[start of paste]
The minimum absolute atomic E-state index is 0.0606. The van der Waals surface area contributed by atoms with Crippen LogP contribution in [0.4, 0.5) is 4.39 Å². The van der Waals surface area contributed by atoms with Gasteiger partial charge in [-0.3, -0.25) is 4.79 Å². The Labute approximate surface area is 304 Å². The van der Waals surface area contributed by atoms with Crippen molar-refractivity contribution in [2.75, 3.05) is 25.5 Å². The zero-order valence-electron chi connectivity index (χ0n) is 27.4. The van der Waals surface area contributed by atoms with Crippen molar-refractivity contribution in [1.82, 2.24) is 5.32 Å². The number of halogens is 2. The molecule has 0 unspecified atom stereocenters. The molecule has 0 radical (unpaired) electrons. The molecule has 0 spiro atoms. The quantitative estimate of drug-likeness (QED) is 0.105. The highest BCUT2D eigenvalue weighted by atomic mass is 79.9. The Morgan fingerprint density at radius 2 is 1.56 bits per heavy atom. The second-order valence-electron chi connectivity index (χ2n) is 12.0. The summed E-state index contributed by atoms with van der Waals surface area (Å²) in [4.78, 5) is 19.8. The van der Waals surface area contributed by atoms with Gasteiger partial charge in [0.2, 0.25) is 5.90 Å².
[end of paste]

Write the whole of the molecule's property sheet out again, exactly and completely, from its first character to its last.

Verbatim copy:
The minimum absolute atomic E-state index is 0.0606. The van der Waals surface area contributed by atoms with Crippen LogP contribution in [0.4, 0.5) is 4.39 Å². The van der Waals surface area contributed by atoms with Gasteiger partial charge in [-0.3, -0.25) is 4.79 Å². The Labute approximate surface area is 304 Å². The van der Waals surface area contributed by atoms with Crippen molar-refractivity contribution in [2.75, 3.05) is 25.5 Å². The zero-order valence-electron chi connectivity index (χ0n) is 27.4. The van der Waals surface area contributed by atoms with Crippen molar-refractivity contribution in [1.82, 2.24) is 5.32 Å². The number of halogens is 2. The molecule has 0 unspecified atom stereocenters. The molecule has 0 radical (unpaired) electrons. The molecule has 0 spiro atoms. The quantitative estimate of drug-likeness (QED) is 0.105. The highest BCUT2D eigenvalue weighted by atomic mass is 79.9. The Morgan fingerprint density at radius 2 is 1.56 bits per heavy atom. The second-order valence-electron chi connectivity index (χ2n) is 12.0. The summed E-state index contributed by atoms with van der Waals surface area (Å²) in [4.78, 5) is 19.8. The van der Waals surface area contributed by atoms with Gasteiger partial charge in [0.2, 0.25) is 5.90 Å².